Do you have life insurance? Retirement accounts? Children? A blended family? Debt? All of these can have complicated effects on your “estate.” Do you know your beneficiaries on certain accounts? Put simply, estate planning is not just for the wealthy. It’s an important part of any financial plan and a way to minimize expenses and frustration for your loved ones—no matter what your income or net worth.
When you’ve built a business, you know its value goes far beyond dollars and cents. Business-succession planning helps your family take full advantage of available options so your business can transition with minimal interruption after your death or retirement.
A trust is a legal mechanism that controls how assets are managed and distributed. Trusts can have significant advantages, such as protecting business or family assets in the event that you or your children encounter divorce. “Special Needs” or “Supplemental Needs” trusts can help preserve eligibility for Medicaid/TennCare and other government programs. There are many different types of trusts, and an attorney can help you decide whether a trust is right for you.
A trust is a legal document that provides instruction for the management and disbursement of assets. The individual who establishes the trust is known as the “Grantor” or “Settlor.” A trust is set up for the benefit of another individual who is known as the “Beneficiary.” There are many different kinds of trusts, but a common feature of a trust is that the Beneficiary’s rights to the assets are set out according to the direction of the Settlor. Since a trust is a legal document, it must be established according to the requirements of law. It is similar to a contract. Once the trust is established, the trust ordinarily receives its own identification number (EIN) from the IRS, and it can hold assets and pay taxes in its name. Trusts can also be established pursuant to the terms of a will. These are called Testamentary Trusts.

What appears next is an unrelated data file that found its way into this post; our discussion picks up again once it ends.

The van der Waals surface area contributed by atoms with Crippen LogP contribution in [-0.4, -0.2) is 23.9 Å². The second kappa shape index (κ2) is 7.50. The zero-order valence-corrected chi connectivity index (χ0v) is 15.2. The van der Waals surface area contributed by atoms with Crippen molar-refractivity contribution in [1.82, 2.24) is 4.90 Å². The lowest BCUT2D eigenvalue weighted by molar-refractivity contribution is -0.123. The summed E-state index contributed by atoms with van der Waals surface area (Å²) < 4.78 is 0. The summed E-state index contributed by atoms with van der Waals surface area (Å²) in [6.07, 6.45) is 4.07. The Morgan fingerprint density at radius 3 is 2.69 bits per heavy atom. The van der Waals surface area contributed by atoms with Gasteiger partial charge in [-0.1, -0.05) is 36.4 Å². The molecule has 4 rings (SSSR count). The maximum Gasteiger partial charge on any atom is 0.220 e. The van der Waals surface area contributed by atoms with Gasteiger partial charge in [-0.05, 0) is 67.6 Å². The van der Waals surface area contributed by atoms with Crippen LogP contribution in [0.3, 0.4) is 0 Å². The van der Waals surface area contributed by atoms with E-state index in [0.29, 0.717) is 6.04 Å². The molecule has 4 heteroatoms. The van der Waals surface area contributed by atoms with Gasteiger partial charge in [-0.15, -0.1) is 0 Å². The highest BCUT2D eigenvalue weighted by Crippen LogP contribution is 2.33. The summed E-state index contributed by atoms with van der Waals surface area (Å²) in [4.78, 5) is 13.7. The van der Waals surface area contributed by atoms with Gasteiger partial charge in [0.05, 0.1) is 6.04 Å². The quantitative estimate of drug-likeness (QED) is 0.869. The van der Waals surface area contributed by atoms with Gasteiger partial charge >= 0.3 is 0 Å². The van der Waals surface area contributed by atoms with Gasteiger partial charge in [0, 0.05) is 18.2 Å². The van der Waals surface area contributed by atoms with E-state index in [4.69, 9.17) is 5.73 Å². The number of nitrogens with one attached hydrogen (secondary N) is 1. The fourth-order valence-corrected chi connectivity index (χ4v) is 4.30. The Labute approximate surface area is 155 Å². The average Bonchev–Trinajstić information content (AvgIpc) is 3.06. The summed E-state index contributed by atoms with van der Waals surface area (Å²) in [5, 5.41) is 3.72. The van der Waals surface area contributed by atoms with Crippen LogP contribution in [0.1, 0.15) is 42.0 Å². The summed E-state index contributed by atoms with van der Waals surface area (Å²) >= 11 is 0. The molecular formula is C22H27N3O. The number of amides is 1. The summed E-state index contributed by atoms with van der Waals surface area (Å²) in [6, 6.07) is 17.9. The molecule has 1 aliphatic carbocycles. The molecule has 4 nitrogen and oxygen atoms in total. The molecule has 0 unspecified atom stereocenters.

Usually, the term “Special Needs Trust“ refers to a trust established for the benefit of someone who requires assistance for conditions that may be medical, mental, or psychological. Most often, the purpose of the trust is to allow the beneficiary to receive assistance without being rendered ineligible for government benefits—most often SSI and Medicaid/TennCare. Special Needs Trusts are a type of Supplemental Needs Trust.
The law allows certain types of trusts generally known as Special Needs Trusts (“SNTs”) to supplement a person’s needs without rendering him/her ineligible for government assistance. This means that Special Needs Trusts are used not only for planning for persons with special needs, but also for estate planning for the elderly within the general population. A Special Needs Trust must be carefully structured and administered so that it does not provide needs that the government deems to be provided for basic care and support. A properly drafted and administered Special Needs Trust allows for asset distribution to an individual, but does not affect the individual’s eligibility for public assistance programs such as SSI or Medicaid. Many people anticipate needing access to government-provided services such as Medicaid/TennCare. Most types of government assistance are need-based. Usually, if a person has any assets available in excess of $2000, those assets will disqualify the person for government benefits.